William Smith O'Brien Monument
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O'Connell Street, Dublin, Dublin, Republic of Ireland
William Smith O'Brien, was a Young Ireland leader who spent seventeen years of his life fighting for Irish interests in the British House of Commons. A monument is dedicated to him on O'Connell Street, Dublin.
William Smith O'Brien (1803 – 1864) is usually remembered as leader of the 'Rebellion' at Ballingarry, County Tipperary, in July 1848. For his part in it he was convicted of high treason and transported to Van Diemen's Land (Tasmania) where he spent five years.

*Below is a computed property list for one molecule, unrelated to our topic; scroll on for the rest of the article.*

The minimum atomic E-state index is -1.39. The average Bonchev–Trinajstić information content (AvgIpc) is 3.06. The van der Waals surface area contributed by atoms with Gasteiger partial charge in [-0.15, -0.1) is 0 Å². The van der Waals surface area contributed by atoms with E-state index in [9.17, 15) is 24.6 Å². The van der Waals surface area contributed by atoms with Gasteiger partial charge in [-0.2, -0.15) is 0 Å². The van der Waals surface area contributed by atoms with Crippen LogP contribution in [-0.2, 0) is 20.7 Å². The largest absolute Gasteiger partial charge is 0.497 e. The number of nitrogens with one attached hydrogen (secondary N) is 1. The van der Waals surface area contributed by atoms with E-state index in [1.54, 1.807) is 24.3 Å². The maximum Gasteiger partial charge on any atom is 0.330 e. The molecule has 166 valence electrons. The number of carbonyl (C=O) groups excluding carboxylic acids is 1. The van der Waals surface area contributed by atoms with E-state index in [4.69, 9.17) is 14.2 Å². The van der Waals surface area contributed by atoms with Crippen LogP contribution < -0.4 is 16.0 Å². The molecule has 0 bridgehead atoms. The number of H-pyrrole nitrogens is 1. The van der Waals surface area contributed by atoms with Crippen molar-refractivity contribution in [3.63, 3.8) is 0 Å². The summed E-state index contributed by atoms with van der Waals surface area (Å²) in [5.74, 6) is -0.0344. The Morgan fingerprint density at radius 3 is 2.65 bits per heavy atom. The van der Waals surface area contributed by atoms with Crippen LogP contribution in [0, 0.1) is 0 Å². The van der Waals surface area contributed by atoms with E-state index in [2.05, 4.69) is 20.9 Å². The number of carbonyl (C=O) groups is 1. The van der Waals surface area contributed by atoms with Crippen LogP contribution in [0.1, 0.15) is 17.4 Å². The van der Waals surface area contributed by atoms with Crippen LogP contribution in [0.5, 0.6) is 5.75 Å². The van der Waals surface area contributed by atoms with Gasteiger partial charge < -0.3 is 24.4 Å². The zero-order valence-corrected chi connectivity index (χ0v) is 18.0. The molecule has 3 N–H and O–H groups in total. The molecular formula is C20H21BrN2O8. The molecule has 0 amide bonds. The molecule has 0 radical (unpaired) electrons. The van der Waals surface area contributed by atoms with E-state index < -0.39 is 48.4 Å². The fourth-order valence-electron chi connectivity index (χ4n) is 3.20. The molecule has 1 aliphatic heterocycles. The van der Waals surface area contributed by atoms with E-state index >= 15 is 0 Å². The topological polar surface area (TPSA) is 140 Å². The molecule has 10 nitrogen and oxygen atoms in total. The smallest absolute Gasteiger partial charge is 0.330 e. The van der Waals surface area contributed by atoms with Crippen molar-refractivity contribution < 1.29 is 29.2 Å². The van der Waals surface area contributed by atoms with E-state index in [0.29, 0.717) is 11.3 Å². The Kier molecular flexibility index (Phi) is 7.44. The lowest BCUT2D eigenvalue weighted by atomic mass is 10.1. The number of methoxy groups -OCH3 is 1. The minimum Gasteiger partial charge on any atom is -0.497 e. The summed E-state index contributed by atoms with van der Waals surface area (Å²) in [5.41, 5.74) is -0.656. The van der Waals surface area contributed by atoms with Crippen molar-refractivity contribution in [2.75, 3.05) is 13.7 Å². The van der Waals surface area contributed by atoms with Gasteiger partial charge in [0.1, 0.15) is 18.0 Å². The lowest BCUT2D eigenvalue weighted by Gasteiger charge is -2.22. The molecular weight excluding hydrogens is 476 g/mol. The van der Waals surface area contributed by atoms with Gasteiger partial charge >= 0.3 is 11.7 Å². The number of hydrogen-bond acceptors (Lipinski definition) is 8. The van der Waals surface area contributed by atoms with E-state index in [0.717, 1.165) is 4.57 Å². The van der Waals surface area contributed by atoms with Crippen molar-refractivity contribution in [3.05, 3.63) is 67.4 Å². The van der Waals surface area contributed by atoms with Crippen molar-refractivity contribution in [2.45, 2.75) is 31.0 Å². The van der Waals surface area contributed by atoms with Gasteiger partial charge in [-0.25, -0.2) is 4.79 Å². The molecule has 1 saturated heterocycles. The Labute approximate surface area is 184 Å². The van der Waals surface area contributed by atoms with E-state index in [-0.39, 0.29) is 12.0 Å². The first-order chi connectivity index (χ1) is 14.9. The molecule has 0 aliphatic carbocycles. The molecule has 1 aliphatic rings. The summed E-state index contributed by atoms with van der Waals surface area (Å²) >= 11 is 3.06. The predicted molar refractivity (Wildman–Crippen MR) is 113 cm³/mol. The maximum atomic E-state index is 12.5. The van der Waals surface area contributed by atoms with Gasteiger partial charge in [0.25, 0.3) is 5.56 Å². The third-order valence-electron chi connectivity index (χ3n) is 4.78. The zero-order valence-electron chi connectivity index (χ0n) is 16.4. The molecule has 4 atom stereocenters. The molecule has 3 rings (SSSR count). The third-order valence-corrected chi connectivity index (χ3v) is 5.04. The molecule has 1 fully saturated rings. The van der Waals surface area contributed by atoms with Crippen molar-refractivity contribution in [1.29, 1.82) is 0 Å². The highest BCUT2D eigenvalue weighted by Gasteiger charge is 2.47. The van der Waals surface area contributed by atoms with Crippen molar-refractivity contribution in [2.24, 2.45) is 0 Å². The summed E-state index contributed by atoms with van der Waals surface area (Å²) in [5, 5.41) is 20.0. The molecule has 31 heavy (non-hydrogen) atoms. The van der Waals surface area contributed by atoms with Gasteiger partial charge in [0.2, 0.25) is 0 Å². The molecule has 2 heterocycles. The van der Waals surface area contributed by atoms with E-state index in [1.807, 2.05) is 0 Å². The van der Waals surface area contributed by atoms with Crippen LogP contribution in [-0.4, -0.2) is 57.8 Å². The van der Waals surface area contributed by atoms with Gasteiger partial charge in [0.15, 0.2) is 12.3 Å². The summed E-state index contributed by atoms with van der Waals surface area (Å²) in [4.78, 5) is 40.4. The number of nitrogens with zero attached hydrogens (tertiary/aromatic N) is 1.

It is said that he was a descendant of Brian Boru. O'Brien spent seventeen years of his life fighting for Irish interests in the British House of Commons. He was a representative figure of public opinion in Ireland in the first half of the nineteenth century, although overshadowed by Daniel O'Connell.
After O'Connell, he was the most celebrated figure in Irish public life at the time. But he was aloof in manner and spoke with an English accent so never enjoyed the adulation of the people as did the older man.
There is a monument dedicated to him on O'Connell Street, Dublin.